In comics, where there are often many competing elements on a page, a crowd scene can really eat into a schedule. The ways in which I’ll deal with them usually fall into one of three categories.
First, there’s the “I’m not sure… there seems to be… a lot of them.” This technique involves placing the reader’s point of view so far from the action that they can’t really make out numbers or many specific details. Using an overhead shot, I can really emphasise the scale of the crowd.
Next, there’s the “Woah – just pull back there a little, please” approach. Here I’ve placed the camera right in the throng, at a low angle. By crowding the panel – and thereby, crowding the reader – I can suggest large numbers without actually showing them. This shot is useful for when I need to highlight the characters that make up the crowd, rather than merely its size.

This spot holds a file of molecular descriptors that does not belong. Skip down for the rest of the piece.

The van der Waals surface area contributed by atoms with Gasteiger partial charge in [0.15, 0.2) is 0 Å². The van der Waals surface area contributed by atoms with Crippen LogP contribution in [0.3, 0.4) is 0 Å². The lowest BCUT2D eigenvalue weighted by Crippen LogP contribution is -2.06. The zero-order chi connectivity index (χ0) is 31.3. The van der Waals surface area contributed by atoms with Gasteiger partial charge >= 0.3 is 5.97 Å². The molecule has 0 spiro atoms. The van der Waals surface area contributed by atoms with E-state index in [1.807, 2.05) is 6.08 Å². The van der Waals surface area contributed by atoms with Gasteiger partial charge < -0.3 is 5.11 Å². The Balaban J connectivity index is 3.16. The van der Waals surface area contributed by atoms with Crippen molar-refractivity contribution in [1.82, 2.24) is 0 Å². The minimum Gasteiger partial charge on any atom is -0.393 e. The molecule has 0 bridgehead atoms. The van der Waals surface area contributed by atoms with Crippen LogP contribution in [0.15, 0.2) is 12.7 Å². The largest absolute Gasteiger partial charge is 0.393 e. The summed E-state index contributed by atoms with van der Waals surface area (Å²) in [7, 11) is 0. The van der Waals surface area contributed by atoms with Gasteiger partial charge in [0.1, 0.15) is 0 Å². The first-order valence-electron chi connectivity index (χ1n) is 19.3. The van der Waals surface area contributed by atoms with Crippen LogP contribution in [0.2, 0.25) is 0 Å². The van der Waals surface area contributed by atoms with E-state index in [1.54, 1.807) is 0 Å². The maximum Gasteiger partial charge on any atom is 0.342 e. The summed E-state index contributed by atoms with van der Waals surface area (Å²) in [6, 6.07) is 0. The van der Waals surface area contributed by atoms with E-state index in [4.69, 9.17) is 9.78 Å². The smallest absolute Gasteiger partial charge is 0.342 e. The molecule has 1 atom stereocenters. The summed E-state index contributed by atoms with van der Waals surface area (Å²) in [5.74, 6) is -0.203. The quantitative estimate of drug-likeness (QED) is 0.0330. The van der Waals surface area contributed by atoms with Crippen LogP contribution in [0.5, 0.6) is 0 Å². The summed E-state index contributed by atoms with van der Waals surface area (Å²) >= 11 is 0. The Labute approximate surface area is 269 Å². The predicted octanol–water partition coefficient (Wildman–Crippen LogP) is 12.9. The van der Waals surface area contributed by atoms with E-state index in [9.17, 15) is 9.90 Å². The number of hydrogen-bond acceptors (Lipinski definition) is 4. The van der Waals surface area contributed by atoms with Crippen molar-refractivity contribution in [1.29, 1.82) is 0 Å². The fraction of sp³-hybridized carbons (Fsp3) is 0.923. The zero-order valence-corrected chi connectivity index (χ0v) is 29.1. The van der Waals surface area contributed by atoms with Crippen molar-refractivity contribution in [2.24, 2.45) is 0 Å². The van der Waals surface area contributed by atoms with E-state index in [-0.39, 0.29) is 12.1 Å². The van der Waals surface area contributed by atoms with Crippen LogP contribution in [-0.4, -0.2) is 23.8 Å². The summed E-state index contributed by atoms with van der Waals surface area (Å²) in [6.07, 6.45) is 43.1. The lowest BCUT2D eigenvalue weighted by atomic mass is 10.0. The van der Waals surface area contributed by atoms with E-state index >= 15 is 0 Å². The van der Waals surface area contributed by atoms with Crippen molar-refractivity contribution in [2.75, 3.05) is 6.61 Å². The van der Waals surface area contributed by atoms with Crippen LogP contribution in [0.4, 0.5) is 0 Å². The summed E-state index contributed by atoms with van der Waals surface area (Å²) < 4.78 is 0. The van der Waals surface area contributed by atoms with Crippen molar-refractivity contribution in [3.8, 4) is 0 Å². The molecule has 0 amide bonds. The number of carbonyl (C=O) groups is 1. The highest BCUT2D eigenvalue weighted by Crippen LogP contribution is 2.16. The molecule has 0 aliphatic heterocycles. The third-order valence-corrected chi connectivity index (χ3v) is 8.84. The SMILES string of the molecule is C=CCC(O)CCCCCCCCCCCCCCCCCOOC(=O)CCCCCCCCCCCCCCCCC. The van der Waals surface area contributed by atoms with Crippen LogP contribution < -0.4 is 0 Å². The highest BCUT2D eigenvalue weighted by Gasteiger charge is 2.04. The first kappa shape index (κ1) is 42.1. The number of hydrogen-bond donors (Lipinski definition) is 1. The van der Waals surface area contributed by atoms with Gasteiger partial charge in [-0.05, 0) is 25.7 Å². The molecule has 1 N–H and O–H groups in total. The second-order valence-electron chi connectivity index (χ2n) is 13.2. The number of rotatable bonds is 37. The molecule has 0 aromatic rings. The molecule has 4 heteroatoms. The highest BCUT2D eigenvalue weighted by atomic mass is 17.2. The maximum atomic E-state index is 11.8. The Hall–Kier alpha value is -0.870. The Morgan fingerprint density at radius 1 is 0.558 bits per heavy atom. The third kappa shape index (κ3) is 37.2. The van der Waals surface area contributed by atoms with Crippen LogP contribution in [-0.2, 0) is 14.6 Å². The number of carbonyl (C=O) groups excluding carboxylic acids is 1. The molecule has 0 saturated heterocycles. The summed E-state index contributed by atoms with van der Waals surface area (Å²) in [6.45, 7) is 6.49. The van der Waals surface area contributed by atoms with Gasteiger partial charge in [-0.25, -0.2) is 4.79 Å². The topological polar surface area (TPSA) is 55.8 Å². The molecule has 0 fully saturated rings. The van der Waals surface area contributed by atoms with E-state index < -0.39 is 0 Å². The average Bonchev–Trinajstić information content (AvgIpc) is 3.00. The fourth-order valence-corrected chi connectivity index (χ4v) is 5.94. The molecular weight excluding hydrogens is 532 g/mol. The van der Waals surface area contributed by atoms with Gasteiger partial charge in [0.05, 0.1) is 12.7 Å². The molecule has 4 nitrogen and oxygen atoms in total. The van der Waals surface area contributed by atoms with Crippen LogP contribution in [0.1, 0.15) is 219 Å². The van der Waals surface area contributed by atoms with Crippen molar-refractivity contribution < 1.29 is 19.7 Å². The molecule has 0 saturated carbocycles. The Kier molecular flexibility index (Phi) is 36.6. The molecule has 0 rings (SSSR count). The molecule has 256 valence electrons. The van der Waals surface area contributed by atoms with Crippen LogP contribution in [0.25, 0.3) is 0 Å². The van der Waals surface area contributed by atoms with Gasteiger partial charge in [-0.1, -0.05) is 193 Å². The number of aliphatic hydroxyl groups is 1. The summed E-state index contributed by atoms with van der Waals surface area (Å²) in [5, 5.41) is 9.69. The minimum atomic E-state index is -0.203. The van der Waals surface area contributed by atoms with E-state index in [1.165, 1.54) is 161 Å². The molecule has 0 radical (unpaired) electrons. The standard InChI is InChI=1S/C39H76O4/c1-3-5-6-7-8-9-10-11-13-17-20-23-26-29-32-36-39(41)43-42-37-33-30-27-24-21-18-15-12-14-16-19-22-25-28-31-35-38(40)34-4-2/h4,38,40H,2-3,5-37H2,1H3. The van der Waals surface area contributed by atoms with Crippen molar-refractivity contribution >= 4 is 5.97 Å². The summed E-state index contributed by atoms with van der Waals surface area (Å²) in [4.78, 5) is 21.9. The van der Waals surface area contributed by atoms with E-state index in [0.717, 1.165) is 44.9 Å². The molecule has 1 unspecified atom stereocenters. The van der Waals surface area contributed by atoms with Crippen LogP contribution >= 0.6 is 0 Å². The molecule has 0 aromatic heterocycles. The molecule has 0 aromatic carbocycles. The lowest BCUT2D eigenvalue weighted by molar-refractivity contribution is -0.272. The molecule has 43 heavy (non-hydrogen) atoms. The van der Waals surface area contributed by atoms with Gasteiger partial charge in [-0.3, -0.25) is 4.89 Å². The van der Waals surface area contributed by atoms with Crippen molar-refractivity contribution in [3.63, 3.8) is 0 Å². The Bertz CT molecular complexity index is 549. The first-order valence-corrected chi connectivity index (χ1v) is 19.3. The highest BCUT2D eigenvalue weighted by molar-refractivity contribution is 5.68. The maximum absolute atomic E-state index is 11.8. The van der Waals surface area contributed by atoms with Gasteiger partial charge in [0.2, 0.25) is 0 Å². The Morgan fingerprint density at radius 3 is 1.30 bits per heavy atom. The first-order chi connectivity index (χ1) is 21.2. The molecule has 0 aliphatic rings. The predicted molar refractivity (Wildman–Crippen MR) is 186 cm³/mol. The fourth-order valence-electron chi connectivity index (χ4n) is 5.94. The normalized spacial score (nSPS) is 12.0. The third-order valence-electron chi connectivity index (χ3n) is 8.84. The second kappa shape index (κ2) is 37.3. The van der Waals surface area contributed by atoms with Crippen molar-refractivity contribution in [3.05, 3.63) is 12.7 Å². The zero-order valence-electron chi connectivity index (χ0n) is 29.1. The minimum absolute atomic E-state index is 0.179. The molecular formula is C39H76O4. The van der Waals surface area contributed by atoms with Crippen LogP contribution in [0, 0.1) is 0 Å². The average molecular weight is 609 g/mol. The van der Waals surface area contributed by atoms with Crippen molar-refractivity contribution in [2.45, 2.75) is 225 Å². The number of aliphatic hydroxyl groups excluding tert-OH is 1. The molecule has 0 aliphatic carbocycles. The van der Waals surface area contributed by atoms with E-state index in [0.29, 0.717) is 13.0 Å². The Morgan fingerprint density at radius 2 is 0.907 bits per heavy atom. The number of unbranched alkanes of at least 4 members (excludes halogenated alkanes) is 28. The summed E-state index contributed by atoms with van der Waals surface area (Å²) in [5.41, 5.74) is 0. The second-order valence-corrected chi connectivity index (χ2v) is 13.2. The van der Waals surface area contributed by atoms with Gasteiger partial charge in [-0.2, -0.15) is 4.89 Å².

Finally, there’s the “Sorry, could you just… I can’t quite…” method. Inevitably, a script will come along that calls for a large panel that sells both the scale of the crowd and the characters it comprises. A shot like this will inevitably be quite timeconsuming to compose, but even here I can economise a little.
By placing the two besieged characters in shadow and close to the camera, I can eclipse a lot of detail that I’d otherwise have to draw in full. This also helps create a sense of depth and clarity in a panel that could easily just become a morass of detail.
By filling an image right to the edges, I can suggest a big crowd, even with a small panel.